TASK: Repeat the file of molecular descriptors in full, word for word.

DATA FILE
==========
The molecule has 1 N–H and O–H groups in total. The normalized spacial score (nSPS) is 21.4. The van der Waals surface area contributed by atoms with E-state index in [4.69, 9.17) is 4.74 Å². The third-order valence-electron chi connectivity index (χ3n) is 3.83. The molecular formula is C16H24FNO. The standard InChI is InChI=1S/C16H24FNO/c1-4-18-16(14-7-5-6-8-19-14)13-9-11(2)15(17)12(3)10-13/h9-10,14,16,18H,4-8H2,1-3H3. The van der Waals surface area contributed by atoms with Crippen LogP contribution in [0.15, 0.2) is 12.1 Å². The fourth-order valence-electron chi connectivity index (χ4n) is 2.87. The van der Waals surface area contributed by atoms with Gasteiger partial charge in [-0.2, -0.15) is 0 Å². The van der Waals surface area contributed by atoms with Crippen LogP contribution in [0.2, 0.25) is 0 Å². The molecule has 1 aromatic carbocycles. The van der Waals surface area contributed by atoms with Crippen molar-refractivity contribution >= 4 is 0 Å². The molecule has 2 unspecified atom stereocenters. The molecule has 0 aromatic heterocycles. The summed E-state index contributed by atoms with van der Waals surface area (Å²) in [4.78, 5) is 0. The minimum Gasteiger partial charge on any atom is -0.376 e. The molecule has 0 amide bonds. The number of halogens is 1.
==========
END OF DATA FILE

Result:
The molecule has 1 N–H and O–H groups in total. The normalized spacial score (nSPS) is 21.4. The van der Waals surface area contributed by atoms with E-state index in [4.69, 9.17) is 4.74 Å². The third-order valence-electron chi connectivity index (χ3n) is 3.83. The molecular formula is C16H24FNO. The standard InChI is InChI=1S/C16H24FNO/c1-4-18-16(14-7-5-6-8-19-14)13-9-11(2)15(17)12(3)10-13/h9-10,14,16,18H,4-8H2,1-3H3. The van der Waals surface area contributed by atoms with Crippen LogP contribution in [0.15, 0.2) is 12.1 Å². The fourth-order valence-electron chi connectivity index (χ4n) is 2.87. The van der Waals surface area contributed by atoms with Gasteiger partial charge in [-0.2, -0.15) is 0 Å². The van der Waals surface area contributed by atoms with Crippen LogP contribution in [0.2, 0.25) is 0 Å². The molecule has 1 aromatic carbocycles. The van der Waals surface area contributed by atoms with Crippen molar-refractivity contribution >= 4 is 0 Å². The molecule has 2 unspecified atom stereocenters. The molecule has 0 aromatic heterocycles. The summed E-state index contributed by atoms with van der Waals surface area (Å²) in [4.78, 5) is 0. The minimum Gasteiger partial charge on any atom is -0.376 e. The molecule has 0 amide bonds. The number of halogens is 1.